If in a trial - a misinterpretation of inclusion criteria by sites led to 10% of patients enrolled who do not meet the criteria (not a protocol violation per se, but misinterpretation of the intended inclusion criteria). These 10% of the participants were randomized and will be included in the ITT analysis - but have NO chance of benefit from the therapy. Is there any opportunity to suggest that at the end of the trial if
p> xx (‘significantly’ > 0.05) - negative
p between xx-xx (> 0.05 but not ‘too much’) - redefine p criteria for positive trials more strictly and reanalyze the data with excluding these 10% of the patients - and if the rest of the patients meet the redefined more stringent p criteria - conclude positive study
Good question. I’d like to hear from some experienced clinical trial statisticians and trialists about the literature or guidelines for exclusion of “baseline protocol violations”. In the meantime I’d like to hear something about the way that the misinterpretation of inclusion criteria as detected, and whether other possible violations were given the chance to be detected.
Since “statistical significance” has caused so much harm to science and all p-value thresholds are arbitrary, I’d hesitate to make any recommendation based on p-values. I would either suffer with including everyone or exclude the 10%, but not using outcomes in any way in making the decision.
First, no adjustments to p value threshold. That would all be post-hoc and potentially, data driven. You may not be able to achieve a more rigorous p value threshold in either case, so I don’t see anything gained.
You can do both an ITT analysis with all subjects, and a Per Protocol (PP) analysis with the subset of subjects that had no major protocol violations. The PP analysis would also exclude the subjects described above that should have been screen failures. It is possible that the two results will be in the same direction, however, due to some level of compromise in the end points by the screen failures in the ITT analysis and the effective reduction in power in the PP analysis, neither will achieve a p value of <=0.05. If the a priori study sample size was increased from the calculated, to account for LTFU, drop outs, etc., which is commonly done, then you may still have a sufficient sample size in the PP analysis.
If this is for a regulatory submission, then a discussion with the relevant body would be in order, to understand how they may react and any recommendations that they may have. There may even be some consideration for a decision based upon the preponderance of evidence from the trial, which I have seen done, even when the primary end point was strictly missed.
This is potentially a great example of a situation where an independent DSMB/DMC could have played a critical role. Had the mis-interpretation of the inclusion/exclusion criteria been observed earlier during reviews by an independent panel, that may have avoided the situation involving such large proportion of the sample. That is, there should have been red flags raised earlier, presuming that the mis-interpretation could be identified/quantified by a review of baseline subject characteristics that should not be present. There would have been a detailed process review of what was happening, and a determination that the issue was either limited to one or just a few sites and remedial action taken at those sites, or possibly a recognition that the issue was wide-spread, in which case a protocol revision would have been recommended for expedient approval and implementation.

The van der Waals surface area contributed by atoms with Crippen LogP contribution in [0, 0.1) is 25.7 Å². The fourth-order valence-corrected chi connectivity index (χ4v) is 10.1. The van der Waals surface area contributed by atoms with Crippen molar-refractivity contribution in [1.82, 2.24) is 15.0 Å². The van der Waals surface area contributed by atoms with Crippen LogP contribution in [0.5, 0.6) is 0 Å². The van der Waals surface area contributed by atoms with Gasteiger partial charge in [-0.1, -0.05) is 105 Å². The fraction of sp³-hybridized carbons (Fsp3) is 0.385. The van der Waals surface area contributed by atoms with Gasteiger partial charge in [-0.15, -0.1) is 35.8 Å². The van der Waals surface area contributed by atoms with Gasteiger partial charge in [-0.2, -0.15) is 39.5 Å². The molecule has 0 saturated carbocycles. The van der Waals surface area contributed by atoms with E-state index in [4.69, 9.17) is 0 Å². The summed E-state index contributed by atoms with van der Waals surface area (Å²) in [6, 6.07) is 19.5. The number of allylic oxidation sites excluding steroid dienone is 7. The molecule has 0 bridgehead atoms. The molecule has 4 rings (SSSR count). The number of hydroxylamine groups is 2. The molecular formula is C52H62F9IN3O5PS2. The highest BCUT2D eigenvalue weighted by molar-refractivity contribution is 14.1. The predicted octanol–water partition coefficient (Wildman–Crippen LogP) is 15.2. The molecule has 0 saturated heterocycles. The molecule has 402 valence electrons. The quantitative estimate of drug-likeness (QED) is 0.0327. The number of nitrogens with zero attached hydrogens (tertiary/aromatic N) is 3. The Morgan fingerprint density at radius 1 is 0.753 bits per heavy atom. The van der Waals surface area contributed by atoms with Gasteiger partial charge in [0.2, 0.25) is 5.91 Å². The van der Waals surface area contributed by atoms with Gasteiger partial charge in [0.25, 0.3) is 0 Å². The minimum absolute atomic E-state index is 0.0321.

Excellent ideas Marc. Assuming that the original plan had ITT as the primary analysis, what does everything think about amending the SAP to make PP the primary and ITT the secondary analysis? Here by PP (per protocol) I’m meaning only to consider pre-randomization information in excluding subjects.
If this is for a regulatory submission, then any such changes to the SAP would have to be approved by the relevant body. Certainly for any publication based upon the study results, this would need to be disclosed.
To consider an approach using only pre-randomization criteria would seem reasonable and I would label this group as a Modified ITT (mITT) sample. In this case, unless the sample size was increased as I noted above, there is a good chance that the pre-defined alpha of 0.05 will be missed due to the reduced effective power with a loss of 10% of the sample.
There may still be a desire to conduct a PP analysis and that could consider post-randomization information, which is commonly done. ICH E9 gives some examples of such criteria:
a. The completion of a certain prespecified minimal exposure to the treatment regimen
b. The availability of measurements of the primary variable(s)
c. The absence of any major protocol violations, including the violation of entry criteria
and it is possible that such an analysis is already defined in the SAP.
There is also additional guidance in ICH E9(R1) relative to PP analyses, bias and other considerations that may be relevant here.
Marc this is all very excellent advice in my view. The boosting of the sample size by the number of patients ignored in the mITT analysis would be a good signal from the investigators that they are taking the situation seriously.
That’s a good question. As a slight aside, what makes Bayesian sequential analysis work without penalizing for earlier data looks is full conditioning, i.e., the analysis makes use of full previously collected information and does not “uncondition” any of the data out of the analysis. But I think a Bayesian analysis of randomized females would be valid; it conditions on even more information (sex) and the conditioning respects the flow of time, i.e., the sex of each patient is predetermined and not affected by treatment. Maybe some of this thinking also applies to likelihood inference.